Priorities and future development needs of subsidies for communities – key takeaways from info briefing

On 14 May, the Arts Promotion Centre Finland (Taike) organised an info briefing on the priorities and future development needs of subsidies for communities. The key takeaways from the info briefing are summarised below.

At the info briefing, Taike presented possible changes to application processes and evaluation criteria. Although the financial situation for 2025 is still for the most part unclear, Taike will make some of the changes regardless of the decisions related to appropriations. Taike’s goal is for applicants to be informed about policies and reforms earlier than before.

The cuts in state subsidies in 2025 will be significant, but it is not yet known how much of the EUR 75 million cut in the budget framework will be allocated to the arts and culture. Taike is planning its finances for 2025 according to three possible scenarios: at the 2024 level, with a 5 percent cut, and with a 25 percent cut.

You can view the PowerPoint presentation of the event here. There is no recording available from the event.

Summary of changes to subsidies for communities

  • Based on the government’s budget framework, Taike believes there is reason to prepare for a reduction in subsidy amounts in 2025. All subsidies are discretionary, and all subsidy decisions are made separately each year.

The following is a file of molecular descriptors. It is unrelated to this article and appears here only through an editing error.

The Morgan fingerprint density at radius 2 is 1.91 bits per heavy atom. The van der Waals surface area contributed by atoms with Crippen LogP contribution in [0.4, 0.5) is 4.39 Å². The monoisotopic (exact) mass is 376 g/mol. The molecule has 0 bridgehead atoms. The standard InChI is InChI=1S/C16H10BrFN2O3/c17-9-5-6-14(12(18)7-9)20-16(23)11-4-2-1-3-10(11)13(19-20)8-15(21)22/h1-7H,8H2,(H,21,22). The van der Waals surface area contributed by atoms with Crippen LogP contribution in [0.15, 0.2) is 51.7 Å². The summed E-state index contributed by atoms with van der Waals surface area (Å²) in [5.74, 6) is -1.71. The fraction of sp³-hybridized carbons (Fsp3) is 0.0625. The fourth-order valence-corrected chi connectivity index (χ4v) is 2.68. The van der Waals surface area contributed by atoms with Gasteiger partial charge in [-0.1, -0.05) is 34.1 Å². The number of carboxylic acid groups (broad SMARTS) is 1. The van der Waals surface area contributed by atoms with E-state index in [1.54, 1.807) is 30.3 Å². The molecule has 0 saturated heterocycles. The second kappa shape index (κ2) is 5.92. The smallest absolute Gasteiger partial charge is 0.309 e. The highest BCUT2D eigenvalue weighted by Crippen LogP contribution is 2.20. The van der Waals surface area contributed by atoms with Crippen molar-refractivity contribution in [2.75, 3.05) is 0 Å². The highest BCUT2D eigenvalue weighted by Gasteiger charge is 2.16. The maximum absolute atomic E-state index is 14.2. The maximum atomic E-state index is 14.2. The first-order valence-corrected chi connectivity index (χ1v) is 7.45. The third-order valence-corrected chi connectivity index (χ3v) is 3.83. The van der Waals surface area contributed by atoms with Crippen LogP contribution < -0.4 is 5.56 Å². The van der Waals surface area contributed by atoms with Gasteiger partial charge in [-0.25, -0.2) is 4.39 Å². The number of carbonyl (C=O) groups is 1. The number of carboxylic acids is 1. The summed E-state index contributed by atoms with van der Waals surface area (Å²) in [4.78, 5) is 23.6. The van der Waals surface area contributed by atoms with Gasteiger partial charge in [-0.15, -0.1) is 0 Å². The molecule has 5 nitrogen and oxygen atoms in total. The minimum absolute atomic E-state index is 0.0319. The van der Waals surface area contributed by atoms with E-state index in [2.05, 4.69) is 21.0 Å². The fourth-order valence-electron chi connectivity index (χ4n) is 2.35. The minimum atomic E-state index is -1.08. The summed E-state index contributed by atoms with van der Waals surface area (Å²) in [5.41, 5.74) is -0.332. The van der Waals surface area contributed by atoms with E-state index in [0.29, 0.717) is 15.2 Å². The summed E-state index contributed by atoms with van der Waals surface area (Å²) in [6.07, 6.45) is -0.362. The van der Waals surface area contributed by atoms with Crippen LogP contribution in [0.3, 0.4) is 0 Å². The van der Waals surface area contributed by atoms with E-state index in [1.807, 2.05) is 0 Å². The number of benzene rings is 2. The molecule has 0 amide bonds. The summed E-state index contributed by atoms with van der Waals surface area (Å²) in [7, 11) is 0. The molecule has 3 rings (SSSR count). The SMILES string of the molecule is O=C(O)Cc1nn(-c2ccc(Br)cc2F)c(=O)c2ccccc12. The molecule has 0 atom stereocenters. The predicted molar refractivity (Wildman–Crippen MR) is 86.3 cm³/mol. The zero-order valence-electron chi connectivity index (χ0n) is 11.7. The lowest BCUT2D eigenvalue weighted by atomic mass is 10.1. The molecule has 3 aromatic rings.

• In 2025, Taike will raise the minimum amount of each operational subsidy for the arts to EUR 25,000. This means that some recipients will receive a larger subsidy than at present, but the number of positive decisions may decrease. Taike’s goal is to gradually increase the number of individual operational subsidies, so that these subsidies can better secure long-term operations.
  • Since times are financially challenging, Taike aims to strengthen the financial buffer of communities and diversify their funding base. Taike is clarifying its policy on two issues: the own capital of communities may be moderately increased through discretionary government grants (subsidies for communities), and the acquisition of other funding is encouraged.
  • Three-year operational subsidies may still be applied for from Taike, but there will be fewer of them than before. Subsidy decisions will emphasise the diversity of income generation and the stability of finances.
  • Taike will set renewal as the impact goal of discretionary government grants (subsidies for communities). This can mean renewal within the community’s current operations, new types of collaboration with other communities, or positive funding decisions for new communities that are eligible for operational subsidies.
  • Taike will introduce sustainability criteria. In 2025, these will mainly be information-based, and in 2026, a mechanism affecting funding will be introduced in connection with sustainability criteria. There are three areas of sustainability in the criteria: good governance and a safe operating environment, equality and non-discrimination, and environmental sustainability.
  • Taike will clarify the difference between operational and special subsidies.
  • Taike will award development subsidies for 2025 that are larger than the usual one-time special subsidies for the necessary investments or redirecting operations.
  • In 2025, Taike will emphasise strengthening public outreach work and accessibility.